If you've already got a smartphone, it seems useless to pay extra for an in-car infotainment system that can't match the power of the phone in your pocket. But it's both clumsy and downright dangerous to fool with your phone while driving. That's why we're glad that automakers are starting to integrate phones into cars without sacrificing safety or functionality.
You can order Toyota's Entune app platform on nearly every product the automaker offers. It uses your smartphone's data plan to play music and perform searches using voice recognition. You can even make a restaurant reservation. Similarly, BMW's ConnectedApps lets drivers stream radio stations from around the world.
The small Chevy Sonic starts at just over $15,000, and adding a Chevy MyLink radio costs only $595. That gives it a 7-inch color touchscreen which can connect to an iPhone or Android phone for streaming audio apps and—when equipped with the $50 BringGo app—navigation. Similarly, the company's Spark minicar gets MyLink in the 1LT trim, which starts a little above $14,000 with destination charges.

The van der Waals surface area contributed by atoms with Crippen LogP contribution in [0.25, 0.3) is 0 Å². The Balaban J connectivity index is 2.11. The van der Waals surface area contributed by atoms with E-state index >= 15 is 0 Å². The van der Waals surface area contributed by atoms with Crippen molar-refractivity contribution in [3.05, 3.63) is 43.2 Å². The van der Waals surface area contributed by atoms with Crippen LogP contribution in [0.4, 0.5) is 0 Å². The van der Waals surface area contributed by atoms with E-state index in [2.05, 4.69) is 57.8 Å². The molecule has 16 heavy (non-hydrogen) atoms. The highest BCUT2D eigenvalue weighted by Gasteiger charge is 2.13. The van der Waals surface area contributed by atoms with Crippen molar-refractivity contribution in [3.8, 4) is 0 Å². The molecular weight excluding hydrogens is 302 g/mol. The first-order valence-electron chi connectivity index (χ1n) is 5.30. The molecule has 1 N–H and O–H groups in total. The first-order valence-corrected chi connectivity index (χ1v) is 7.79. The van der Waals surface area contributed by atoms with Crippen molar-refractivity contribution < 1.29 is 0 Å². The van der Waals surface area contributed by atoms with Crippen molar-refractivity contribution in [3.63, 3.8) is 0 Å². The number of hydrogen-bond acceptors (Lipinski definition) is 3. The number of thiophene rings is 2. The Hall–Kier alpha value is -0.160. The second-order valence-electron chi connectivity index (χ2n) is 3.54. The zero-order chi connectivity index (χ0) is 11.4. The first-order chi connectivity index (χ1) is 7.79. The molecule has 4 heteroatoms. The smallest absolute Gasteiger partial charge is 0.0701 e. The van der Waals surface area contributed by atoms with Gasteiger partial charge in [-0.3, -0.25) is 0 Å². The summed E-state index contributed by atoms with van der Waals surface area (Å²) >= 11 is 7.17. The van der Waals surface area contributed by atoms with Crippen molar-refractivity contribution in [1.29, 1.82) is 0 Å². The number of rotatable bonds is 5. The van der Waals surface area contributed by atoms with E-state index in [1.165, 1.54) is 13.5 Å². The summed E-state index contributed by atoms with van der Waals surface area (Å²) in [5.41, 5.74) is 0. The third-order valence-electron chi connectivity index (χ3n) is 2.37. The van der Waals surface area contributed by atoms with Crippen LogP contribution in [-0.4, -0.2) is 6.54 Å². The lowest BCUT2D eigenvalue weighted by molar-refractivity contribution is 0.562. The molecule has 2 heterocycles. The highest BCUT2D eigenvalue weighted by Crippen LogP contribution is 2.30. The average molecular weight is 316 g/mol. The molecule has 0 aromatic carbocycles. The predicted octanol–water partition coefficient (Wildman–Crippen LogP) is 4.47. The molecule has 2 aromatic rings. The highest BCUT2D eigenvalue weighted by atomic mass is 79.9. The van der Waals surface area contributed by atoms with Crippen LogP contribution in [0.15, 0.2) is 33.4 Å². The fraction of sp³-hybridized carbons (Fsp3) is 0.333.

In the same vein, Mercedes' new entry-level CLA sedan features an optional iPhone integration kit that allows your phone to do the heavy lifting when it comes to navigation and audio. While the phone sits in the glovebox, plugged in, Mercedes' dashboard controls, display, and interface use the phone's data connection to provide the functions of in-car infotainment. While the CLA will still be available with traditional navigation and infotainment options, iPhone integration will cost less. Android compatibility won't be available at launch.
The Honda Accord midsize sedan, Chevrolet Spark minicar, and Chevy Sonic subcompact will be among the first vehicles to feature Siri Eyes Free, which allows iPhone users to access Siri with the touch of a steering wheel-mounted button. Siri's responses are tailored to minimize distraction for in-car use. Honda's luxury brand, Acura, is also integrating Siri Eyes Free into the ILX sedan and RDX crossover.